A whetstone is no carving instrument, And yet it maketh sharp the carving tool; And if you see my efforts wrongly spent, Eschew that course and learn out of my school; For thus the wise may profit by the fool, And edge his wit, and grow more keen and wary, For wisdom shines opposed to its contrary. Geoffrey Chaucer, Troilus and Cressida
When my buddy brought me a small bag of tools gleaned from an old garage, my attention was first drawn to the chisels. There were a couple old Buck Brothers worn down to nibs and an interesting bent gouge. Someday I’ll give them some attention, but I’ve been diverted by what I had first overlooked.
At the bottom of the bag was what looked like a dirty old fruitcake, but not as heavy. I quickly realized it was a sharpening stone. It was covered with a thick coating of grime, and I expected it to be an old common carborundum stone. But it felt particularly dense. Not to make the story unnecessarily long, I cleaned it up and it turned out to be a nice old hard Arkansas stone.
since most of the tools I sharpen are curved, I like to use stones that don’t dish easily. I mainly use diamond plates, but there are lots of methods that work well. I also use Arkansas stones, and I have a small assortment of Arkansas bench stones and slips. I like them. I like the way they look, feel, and cut. I like their longevity, capable of being passed down through generations. I like the feel of the oil and the way the stone nestles into its wood box. And I like the keenness they bring to the edge of my carving tools.
The upfront cost for new ones isn’t cheap, but old lonely stones reside in rusty tool boxes and garage corners all over. A visit to some yard sales could yield a special sharpening kit for very little cash. Or maybe a friend will bring you a stone in a bag!
Arkansas stone coarseness varies, but it’s not so much a matter of “grit.” This is explained more completely here and here, along with a lot of interesting information about the broader category of “novaculite” stones. Basically, the more dense the particular stone is, the finer it cuts. The less dense it is, the faster it cuts, while leaving a relatively coarser finish.
In the case of this old Arkansas stone that came to me, it was pretty easy to measure its density, since it was rectangular and regular. It measured 154mm x 47mm x 26mm, so 188,188 cubic mm3. Its weight on a postal scale was 455 g. That makes a density of .00242 g/mm3, or a specific gravity of 2.42. According to this information and/or this, that puts it within the range of a “hard Arkansas stone.” That process can at least give you a basic idea of what you’re working with.
Of course, what really matters is how it cuts the steel of your tool, so you could skip the numbers and just see how it performs. If it’s old and grimy like mine, you’ll want to freshen, and probably flatten, the top. I started with some 120 grit sandpaper on a flat surface, rubbing the stone on it, face down. The high areas will wear down first. Arkansas stones are hard, but keep at it. Whistling helps. Once you’re flat, work down through some finer grits, spending a minute or two on each one. I stopped at 600 grit paper. The good news is that an Arkansas stone is hard enough that there will be no need to reflatten for years.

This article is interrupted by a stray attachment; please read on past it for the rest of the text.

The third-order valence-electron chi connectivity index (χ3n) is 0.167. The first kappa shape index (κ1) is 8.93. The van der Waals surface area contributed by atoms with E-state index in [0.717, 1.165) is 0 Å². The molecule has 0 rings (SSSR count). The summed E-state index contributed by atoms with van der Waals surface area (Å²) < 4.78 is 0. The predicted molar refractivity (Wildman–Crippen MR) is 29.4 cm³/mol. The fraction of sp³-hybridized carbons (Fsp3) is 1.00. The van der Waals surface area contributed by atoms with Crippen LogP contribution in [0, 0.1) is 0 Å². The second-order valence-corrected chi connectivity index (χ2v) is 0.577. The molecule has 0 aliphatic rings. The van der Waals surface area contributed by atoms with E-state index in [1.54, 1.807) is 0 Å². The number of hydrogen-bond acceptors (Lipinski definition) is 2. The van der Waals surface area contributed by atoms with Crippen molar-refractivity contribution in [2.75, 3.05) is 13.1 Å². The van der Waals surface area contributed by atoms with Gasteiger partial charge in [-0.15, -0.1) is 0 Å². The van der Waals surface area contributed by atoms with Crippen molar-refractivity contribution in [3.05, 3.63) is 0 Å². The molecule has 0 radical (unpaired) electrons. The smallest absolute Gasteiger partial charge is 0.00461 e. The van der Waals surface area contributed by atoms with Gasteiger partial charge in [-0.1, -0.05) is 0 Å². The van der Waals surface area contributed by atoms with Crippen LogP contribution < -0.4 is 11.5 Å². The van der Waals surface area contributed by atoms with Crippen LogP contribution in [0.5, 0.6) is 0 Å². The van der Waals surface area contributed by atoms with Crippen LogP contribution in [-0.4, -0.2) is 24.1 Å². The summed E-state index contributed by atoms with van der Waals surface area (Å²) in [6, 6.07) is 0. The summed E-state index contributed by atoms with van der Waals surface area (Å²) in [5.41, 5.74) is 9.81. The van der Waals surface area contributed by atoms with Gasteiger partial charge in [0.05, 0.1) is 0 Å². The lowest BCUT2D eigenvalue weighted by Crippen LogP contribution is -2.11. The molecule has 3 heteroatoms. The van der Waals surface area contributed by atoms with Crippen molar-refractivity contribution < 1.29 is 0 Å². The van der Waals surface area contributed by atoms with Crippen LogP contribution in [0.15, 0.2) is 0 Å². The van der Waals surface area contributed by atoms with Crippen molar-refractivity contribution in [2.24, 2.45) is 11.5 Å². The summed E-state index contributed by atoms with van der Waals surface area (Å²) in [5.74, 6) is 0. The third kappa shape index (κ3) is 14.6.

A wood box is ideal for an Arkansas stone. It absorbs any excess oil and protects the stone. I made this one from a thick chunk of dry cherry. After planing the opposite faces true and parallel and squaring up the block, I struck two lines with the marking guage, wide enough apart for the saw kerf and a little extra.
I sawed between the lines, then planed both sawn surfaces flat to the lines.
After marking for the dimensions of the stone, I used a Forstner bit to excavate the majority of the wood down to depth, then squared up the sides with chisels and cleaned up the underside of the lid with a bent gouge.
I put rubber bumpers under the corners of the box. Ready for action.
The stone worked great for its first task of sharpening a gouge. I move the gouge along the length of the stone, rotating the gouge along it’s bevel as the gouge moves sideways. My left hand pushes right and rotates the gouge counter-clock wise, My right hand moves the gouge to the left while rotating it clockwise. Back and forth in a steady rhythm.
The shot above is mid-stroke. That’s a hard Arkansas slipstone to the right for handling the inner curve of the gouge.
The stroke to the left just about finished. I want to stop right at the corner of the gouge without over rotating. The abraded steel particles become suspended in the oil, keeping the pores of the stone open.
In the shot above, I’m sharpening a recently acquired knife after our cat knocked it off the bench onto the concrete floor. Because he’s a cat.
I bought this knife from Paul Jones at Deepwoods Ventures. I asked him to make me a knife with the same form and size as the pen blade extended in my pocket knife that I use for a lot of the lettering I do. This little guy works great. Some folks are interested in trying my somewhat odd technique, but have trouble finding or buying the pocket knife. This is cheaper and a little safer I suppose. There’s nothing in it for me. It’s all between you and Paul. But if you’re interested, Paul would be happy to make one for you. You can contact him here.